April 11, 2003

By Michael Strickland

Slow Glass

In his short story "Light of Other Days," written the year I was born, science fiction writer Bob Shaw formulated the concept of "slow glass." In brief, slow glass is glass that is so opaque that light takes as long as ten years to pass through it. From a practical standpoint, then, if you looked through a window made of slow glass, you'd see events that took place outside that window ten years ago. In his story, Shaw explores the lives of a man and woman whose marriage is in its death throes. While on vacation, they visit a slow glass merchant and notice the man's wife and child through the window, playing inside the house. When they enter, however, the house is deserted; only then do they realize that the window is made of slow glass, giving the lonely man his final glimpses of his long-dead wife and child.

With his unique plot device, Shaw keenly illustrated how we are prone to look through slow glass in our own lives. Sometimes we focus too sharply on the present through the lens of the past, illuminating our lives with the "light of other days." The older we get, the more memories we accumulate. It becomes easier to look backward instead of forward. In bad times, especially, it can be seductive to look back at better times gone by, embracing nostalgia and indulging regrets.

This example shows the best of what science fiction can achieve. Though too often the genre doesn't rise above the little green men and space battles of popcorn movies like "Independence Day" and "Star Wars," the best SF utilizes the conventions of the genre to comment on the human condition. Time travel, alien visitation, space exploration... all can be dramatic tools to tell a story about the universal struggles we go through in our lives.

To some degree, this has been part of the formula for the long-lived success of the "Star Trek" franchise. Most of the best episodes of the series (in all its incarnations) deal thematically with one human issue or another. In the "Next Generation" episode "Redemption," for example, the Enterprise responds to a potential civil war on the Klingon home world, but ultimately the story is about the conflicts between duty and family honor with which Worf wrestles. The movie "Star Trek: First Contact" featured battles between the Enterprise crew and the Borg, but at its heart was Picard's fight to overcome his inner demons.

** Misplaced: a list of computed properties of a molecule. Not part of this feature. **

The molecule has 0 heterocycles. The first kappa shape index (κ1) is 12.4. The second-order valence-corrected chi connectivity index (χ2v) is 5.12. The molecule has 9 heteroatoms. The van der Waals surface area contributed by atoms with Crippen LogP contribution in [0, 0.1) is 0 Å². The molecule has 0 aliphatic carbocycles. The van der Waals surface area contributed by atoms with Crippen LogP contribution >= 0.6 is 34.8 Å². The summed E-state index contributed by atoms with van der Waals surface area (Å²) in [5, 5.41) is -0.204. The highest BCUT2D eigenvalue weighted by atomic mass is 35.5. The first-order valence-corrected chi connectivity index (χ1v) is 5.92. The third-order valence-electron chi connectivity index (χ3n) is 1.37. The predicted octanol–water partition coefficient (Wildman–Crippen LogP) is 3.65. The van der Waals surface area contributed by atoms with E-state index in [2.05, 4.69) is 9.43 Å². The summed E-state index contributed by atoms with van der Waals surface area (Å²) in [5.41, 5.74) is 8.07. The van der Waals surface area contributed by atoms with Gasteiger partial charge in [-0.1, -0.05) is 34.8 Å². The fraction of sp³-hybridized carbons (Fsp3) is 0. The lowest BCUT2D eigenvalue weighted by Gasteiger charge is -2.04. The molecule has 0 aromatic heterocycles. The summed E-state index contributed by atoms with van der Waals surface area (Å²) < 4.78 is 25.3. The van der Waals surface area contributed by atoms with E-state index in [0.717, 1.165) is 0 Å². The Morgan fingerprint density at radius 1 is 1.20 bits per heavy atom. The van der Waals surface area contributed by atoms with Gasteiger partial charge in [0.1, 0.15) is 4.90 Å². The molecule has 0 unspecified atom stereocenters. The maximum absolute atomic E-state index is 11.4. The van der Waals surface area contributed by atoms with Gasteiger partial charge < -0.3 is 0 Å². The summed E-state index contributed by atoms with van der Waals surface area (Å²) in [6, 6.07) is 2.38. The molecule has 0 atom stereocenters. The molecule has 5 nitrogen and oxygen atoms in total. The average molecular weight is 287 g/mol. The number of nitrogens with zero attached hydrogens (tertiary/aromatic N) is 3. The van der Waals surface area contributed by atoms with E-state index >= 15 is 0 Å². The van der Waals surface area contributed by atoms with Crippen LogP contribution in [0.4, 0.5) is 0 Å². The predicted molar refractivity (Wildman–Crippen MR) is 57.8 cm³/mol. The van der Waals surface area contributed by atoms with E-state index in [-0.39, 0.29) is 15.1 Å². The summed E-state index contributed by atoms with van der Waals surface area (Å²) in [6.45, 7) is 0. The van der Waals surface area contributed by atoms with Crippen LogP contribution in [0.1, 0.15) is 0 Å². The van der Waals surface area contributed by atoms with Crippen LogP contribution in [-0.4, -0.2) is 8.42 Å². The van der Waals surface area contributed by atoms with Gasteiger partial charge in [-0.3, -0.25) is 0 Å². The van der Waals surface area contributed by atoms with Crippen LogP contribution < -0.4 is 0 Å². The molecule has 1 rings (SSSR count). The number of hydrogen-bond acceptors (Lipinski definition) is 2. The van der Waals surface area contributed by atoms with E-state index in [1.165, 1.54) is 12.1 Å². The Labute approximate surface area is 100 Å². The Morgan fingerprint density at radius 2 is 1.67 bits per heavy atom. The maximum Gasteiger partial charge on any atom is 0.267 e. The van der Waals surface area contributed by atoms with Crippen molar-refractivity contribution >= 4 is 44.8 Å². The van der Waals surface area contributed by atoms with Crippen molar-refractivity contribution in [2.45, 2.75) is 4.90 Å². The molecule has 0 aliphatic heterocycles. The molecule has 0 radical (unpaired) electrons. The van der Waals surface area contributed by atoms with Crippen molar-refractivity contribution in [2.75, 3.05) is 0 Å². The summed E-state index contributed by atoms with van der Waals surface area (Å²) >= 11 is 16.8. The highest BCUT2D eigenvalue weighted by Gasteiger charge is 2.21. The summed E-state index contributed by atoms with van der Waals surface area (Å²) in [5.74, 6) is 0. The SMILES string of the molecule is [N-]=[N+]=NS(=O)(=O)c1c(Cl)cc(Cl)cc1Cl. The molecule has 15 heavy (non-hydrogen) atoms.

Ultimately, the best storytelling does more than just tell a story, more than merely entertain. The greatest stories teach us about ourselves, comment on what makes us who we are, how we deal with the constant struggle from cradle to grave. What makes science fiction so effective—and perhaps what attracts me to it so—is its ability to utilize speculative, imaginative concepts as metaphors: otherworldly devices to tell very worldly stories.


Development note: I've noticed that this site doesn't look like it should in Netscape Navigator. Rather than waste time jury-rigging it to look right in a soon-to-be-obsolete browser, I'll just add the cliché "This site best viewed with Internet Explorer."
Michael Strickland ALL RIGHTS RESERVED

What is "The Daily Strick"?

I have long called myself a writer, but too often I don't do what a writer must do daily: write. So you, dear reader, are the beneficiary of my resolution to make a positive change in at least one area of my life. Every single day of this new year, I will write something, anything, and post it here. It is my intention to use this daily exercise to jump-start my too-long-dormant creative energies, and perhaps generate some worthwhile material this year. Hopefully you will find at least an occasional amusement or insight in my daily musings.

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4/10: Freedom of Speech
4/9: Why We're Fighting
4/8: Eucalyptus Memories
4/7: Sleep
4/6: Writing, Just Not Here
4/5: Sci-Files Trivia
4/4: Sobering Up
4/3: Great White Hope
4/2: Entropy
4/1: Peace on Earth
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